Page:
Elemental iron (Fe) plays an essential role as a catalytic cofactor in several basic cellular reactions employed by nearly all known life forms. Surprisingly, while Fe is the fourth most abundant element on earth, it is often biologically limiting due to its scarce solubility in aqueous solution. Parasitic organisms face a unique challenge in terms of Fe acquisition because their host environment actively sequesters free Fe. To obtain Fe, parasites must scavenge Fe from host tissues, overcoming an array of host defense molecules that serve to bind and store free Fe intracellularly. This atomic battle has been termed a precious metal heist and is a taxonomically broad phenomenon documented in both invertebrate and vertebrate hosts. Perturbations to host Fe levels alter the competitive dynamics of this struggle for Fe; there is an overwhelming tendency for elevated host Fe levels to lead to increased parasite virulence across a variety of disease systems. In order to understand what (if any) role Fe plays in the dynamics of an emerging infectious amphibian disease, chytridiomycosis, this dissertation has begun to investigate the biological effects of host Fe bioaccumulation on both the host and parasite organisms independently, as well as the host-parasite system. Furthermore, this research explores whether individual-level host/parasite outcomes scale up to explain observed population-level disease dynamics. While the importance of Fe availability has already been documented in numerous host/parasite systems, the role that Fe plays in the biology of the amphibian chytrid fungus has not been investigated to date. Furthermore, previous studies investigating host Fe availability and disease in other systems were conducted in the laboratory on individual organisms. This project is the first to evaluate if these individuallevel host/parasite dynamics can explain population-level outbreaks of infectious disease in the wild. Finally, this project is novel in that it explores a broad mechanism (aerosol Fe deposition) through which host Fe levels can become elevated simultaneously in populations of diverse organisms across space and time. This perturbation to host Fe status could potentially explain the recent emergence of a suite of infectious wildlife diseases, if Fe is, as has been suggested, increasing in aquatic and terrestrial ecosystems globally.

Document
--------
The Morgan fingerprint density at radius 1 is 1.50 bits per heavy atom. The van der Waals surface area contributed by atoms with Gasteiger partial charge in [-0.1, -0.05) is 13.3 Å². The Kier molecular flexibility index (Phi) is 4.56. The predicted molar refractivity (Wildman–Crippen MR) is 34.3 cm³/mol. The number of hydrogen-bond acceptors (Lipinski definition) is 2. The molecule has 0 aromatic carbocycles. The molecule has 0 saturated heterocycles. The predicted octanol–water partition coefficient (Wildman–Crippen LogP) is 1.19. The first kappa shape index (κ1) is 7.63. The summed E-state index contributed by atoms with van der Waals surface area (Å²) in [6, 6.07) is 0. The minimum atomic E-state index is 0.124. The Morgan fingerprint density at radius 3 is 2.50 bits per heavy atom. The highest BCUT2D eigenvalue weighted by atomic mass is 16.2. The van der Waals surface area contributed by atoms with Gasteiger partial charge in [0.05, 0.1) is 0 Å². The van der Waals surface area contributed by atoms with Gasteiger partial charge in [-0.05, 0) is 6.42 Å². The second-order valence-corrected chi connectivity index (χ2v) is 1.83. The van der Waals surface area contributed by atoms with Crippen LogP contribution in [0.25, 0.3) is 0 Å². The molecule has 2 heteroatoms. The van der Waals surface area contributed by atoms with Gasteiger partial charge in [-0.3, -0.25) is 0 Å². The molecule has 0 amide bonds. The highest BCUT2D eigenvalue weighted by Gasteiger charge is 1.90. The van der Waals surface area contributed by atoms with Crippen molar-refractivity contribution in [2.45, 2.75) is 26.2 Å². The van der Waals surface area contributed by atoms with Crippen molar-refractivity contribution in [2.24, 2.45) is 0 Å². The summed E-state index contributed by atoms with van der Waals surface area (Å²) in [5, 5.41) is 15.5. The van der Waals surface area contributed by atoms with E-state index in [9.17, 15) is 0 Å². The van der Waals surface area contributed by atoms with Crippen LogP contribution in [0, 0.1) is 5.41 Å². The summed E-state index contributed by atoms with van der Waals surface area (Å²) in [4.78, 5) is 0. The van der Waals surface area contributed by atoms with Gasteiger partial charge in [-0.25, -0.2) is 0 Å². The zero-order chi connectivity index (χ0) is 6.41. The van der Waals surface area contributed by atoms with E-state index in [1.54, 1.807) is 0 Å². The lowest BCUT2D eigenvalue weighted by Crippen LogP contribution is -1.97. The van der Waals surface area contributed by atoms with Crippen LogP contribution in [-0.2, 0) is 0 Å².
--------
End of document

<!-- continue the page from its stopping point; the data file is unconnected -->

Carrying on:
|Effective start/end date||6/1/12 → 5/31/15|
- NSF: Directorate for Biological Sciences (BIO): $15,000.00